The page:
The COVID-19 pandemic exacerbated longstanding academic achievement gaps, reinforcing barriers to learning for students of color, LGBTQ+ students, students experiencing housing or food insecurity, students with disabilities, English language learners and other historically underserved populations. Disparities in student performance most commonly begin at the elementary level and often hold steady in the years that follow, making early interventions essential to improving long-term outcomes for those furthest from opportunity.
In an effort to mitigate the impacts of school closures, inconsistent access to technology and other COVID-related disruptions, the 2020-21 Rose Youth Foundation (RYF) cohort granted $60,000 to two nonprofit organizations and one school district in Metro Denver working to advance equitable outcomes for elementary-aged students.
Rose Youth Foundation is a youth-led initiative of Rose Community Foundation that empowers Jewish teens to use the tools of strategic philanthropy to make a difference in the Greater Denver Community. Each year, RYF members work together to explore community issues, determine a funding priority and ultimately deploy grant dollars to improve the local community.
The 2021 grant recipients all advance programs aimed at removing barriers to learning and supporting innovative solutions that keep young students and their families on-track for life-long success.
- Glowmundo received $10,000 to strengthen social and emotional learning for 4th and 5th grade students at Peoria Elementary, as well as equity training for staff and teachers to develop culturally responsive instruction practices and equitable school policies.
- The “I Have a Dream Foundation” of Boulder County received $10,000 to support four cohorts of elementary-aged Dreamer Scholars, with the goal of empowering children from underserved communities to meet their goals and succeed.
- Westminster Public Schools received $40,000 to support a reading summer camp for elementary-aged students to help them maintain or exceed their reading grade level over the summer break.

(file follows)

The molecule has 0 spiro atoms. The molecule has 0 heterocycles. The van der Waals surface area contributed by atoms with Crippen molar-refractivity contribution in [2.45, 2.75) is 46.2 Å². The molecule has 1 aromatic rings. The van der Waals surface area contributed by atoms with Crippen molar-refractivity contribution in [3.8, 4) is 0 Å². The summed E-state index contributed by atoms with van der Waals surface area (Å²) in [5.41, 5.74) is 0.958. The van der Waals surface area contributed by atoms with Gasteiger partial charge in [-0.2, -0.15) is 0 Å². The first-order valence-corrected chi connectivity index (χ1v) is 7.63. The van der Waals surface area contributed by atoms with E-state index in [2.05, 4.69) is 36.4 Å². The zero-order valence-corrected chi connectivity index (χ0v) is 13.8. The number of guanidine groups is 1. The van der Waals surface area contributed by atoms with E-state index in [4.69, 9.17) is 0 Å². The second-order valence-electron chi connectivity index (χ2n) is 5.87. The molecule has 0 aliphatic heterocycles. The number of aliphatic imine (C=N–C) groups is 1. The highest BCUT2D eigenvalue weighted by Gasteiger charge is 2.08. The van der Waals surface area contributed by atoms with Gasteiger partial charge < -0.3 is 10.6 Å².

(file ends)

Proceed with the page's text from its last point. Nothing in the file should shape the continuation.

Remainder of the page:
“The members felt a certain proximity to this issue,” explains Emily Kornhauser, the Foundation’s director of collaborative philanthropy. “After a prolonged period of virtual and hybrid learning and increased emotional and mental health challenges for students, RYF members wanted to ensure that youth who are furthest from opportunity have access to necessary supports in the years to come.”
Through meetings over eight months, the teen members of the 20th RYF cohort discussed their shared Jewish values, learned about emerging community needs, reviewed grant proposals and met with nonprofit organizations. Grant decisions were made by consensus and guided by the members’ shared Jewish values of Save Life, Pikuach Nefesh; Give in Pursuit of Justice, Tzedakah; and Transforming the World, Tikkun Olam.
“This process opened my eyes to important issues and the amazing organizations that help address them,” shares RYF member Lucy Foster, a student at George Washington High School. “It was an incredible experience and I feel lucky to have been part of this program.”
Jacob Pomerantz, a student at Denver Jewish Day School, adds, “Rose Youth Foundation gave me the opportunity to influence real change in the world. I discovered a passion for grantmaking and nonprofit work that has impacted who I am and who I will become. I only wish the program was longer.”
Rose Community Foundation is currently recruiting for the next cohort of Rose Youth Foundation. To nominate a teen, please complete this form by July 1. If you have any questions or would like to learn more about the program, please contact us.
In 2011, Rose Community Foundation launched a campaign to endow Rose Youth Foundation with a goal of $2 million to permanently fund the program. To support the endowment, please visit our donation page and select Rose Youth Foundation.